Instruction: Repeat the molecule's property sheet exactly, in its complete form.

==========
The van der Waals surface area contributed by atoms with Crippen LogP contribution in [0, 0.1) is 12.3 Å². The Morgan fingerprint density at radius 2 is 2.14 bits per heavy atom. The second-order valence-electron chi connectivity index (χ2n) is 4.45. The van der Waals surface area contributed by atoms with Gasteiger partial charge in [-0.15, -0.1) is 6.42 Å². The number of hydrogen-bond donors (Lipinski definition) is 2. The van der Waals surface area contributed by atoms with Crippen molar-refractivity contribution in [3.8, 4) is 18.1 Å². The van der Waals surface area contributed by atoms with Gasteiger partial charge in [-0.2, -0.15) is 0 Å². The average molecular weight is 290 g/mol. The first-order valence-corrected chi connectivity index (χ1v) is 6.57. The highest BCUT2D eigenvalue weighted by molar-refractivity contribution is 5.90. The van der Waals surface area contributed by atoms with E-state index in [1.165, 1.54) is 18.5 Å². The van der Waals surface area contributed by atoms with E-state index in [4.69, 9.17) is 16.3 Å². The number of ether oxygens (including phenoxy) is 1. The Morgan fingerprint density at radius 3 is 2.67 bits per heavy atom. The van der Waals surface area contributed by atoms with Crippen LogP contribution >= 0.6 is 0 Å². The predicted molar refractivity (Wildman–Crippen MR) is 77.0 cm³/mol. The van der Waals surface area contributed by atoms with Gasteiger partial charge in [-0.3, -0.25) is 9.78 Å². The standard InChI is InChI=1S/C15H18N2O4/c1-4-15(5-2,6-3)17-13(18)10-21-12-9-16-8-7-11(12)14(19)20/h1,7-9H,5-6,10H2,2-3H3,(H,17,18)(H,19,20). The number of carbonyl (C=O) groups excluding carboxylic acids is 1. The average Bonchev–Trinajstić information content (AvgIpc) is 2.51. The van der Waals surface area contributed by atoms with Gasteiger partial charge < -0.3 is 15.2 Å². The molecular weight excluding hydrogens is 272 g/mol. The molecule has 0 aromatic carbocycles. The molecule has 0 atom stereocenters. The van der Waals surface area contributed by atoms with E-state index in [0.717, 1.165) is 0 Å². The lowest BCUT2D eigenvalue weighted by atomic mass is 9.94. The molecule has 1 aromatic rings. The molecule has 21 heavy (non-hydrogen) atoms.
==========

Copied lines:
The van der Waals surface area contributed by atoms with Crippen LogP contribution in [0, 0.1) is 12.3 Å². The Morgan fingerprint density at radius 2 is 2.14 bits per heavy atom. The second-order valence-electron chi connectivity index (χ2n) is 4.45. The van der Waals surface area contributed by atoms with Gasteiger partial charge in [-0.15, -0.1) is 6.42 Å². The number of hydrogen-bond donors (Lipinski definition) is 2. The van der Waals surface area contributed by atoms with Crippen molar-refractivity contribution in [3.8, 4) is 18.1 Å². The van der Waals surface area contributed by atoms with Gasteiger partial charge in [-0.2, -0.15) is 0 Å². The average molecular weight is 290 g/mol. The first-order valence-corrected chi connectivity index (χ1v) is 6.57. The highest BCUT2D eigenvalue weighted by molar-refractivity contribution is 5.90. The van der Waals surface area contributed by atoms with E-state index in [1.165, 1.54) is 18.5 Å². The van der Waals surface area contributed by atoms with E-state index in [4.69, 9.17) is 16.3 Å². The number of ether oxygens (including phenoxy) is 1. The Morgan fingerprint density at radius 3 is 2.67 bits per heavy atom. The van der Waals surface area contributed by atoms with Crippen LogP contribution >= 0.6 is 0 Å². The predicted molar refractivity (Wildman–Crippen MR) is 77.0 cm³/mol. The van der Waals surface area contributed by atoms with Gasteiger partial charge in [-0.3, -0.25) is 9.78 Å². The standard InChI is InChI=1S/C15H18N2O4/c1-4-15(5-2,6-3)17-13(18)10-21-12-9-16-8-7-11(12)14(19)20/h1,7-9H,5-6,10H2,2-3H3,(H,17,18)(H,19,20). The number of carbonyl (C=O) groups excluding carboxylic acids is 1. The average Bonchev–Trinajstić information content (AvgIpc) is 2.51. The van der Waals surface area contributed by atoms with Gasteiger partial charge < -0.3 is 15.2 Å². The molecular weight excluding hydrogens is 272 g/mol. The molecule has 0 aromatic carbocycles. The molecule has 0 atom stereocenters. The van der Waals surface area contributed by atoms with E-state index in [0.717, 1.165) is 0 Å². The lowest BCUT2D eigenvalue weighted by atomic mass is 9.94. The molecule has 1 aromatic rings. The molecule has 21 heavy (non-hydrogen) atoms.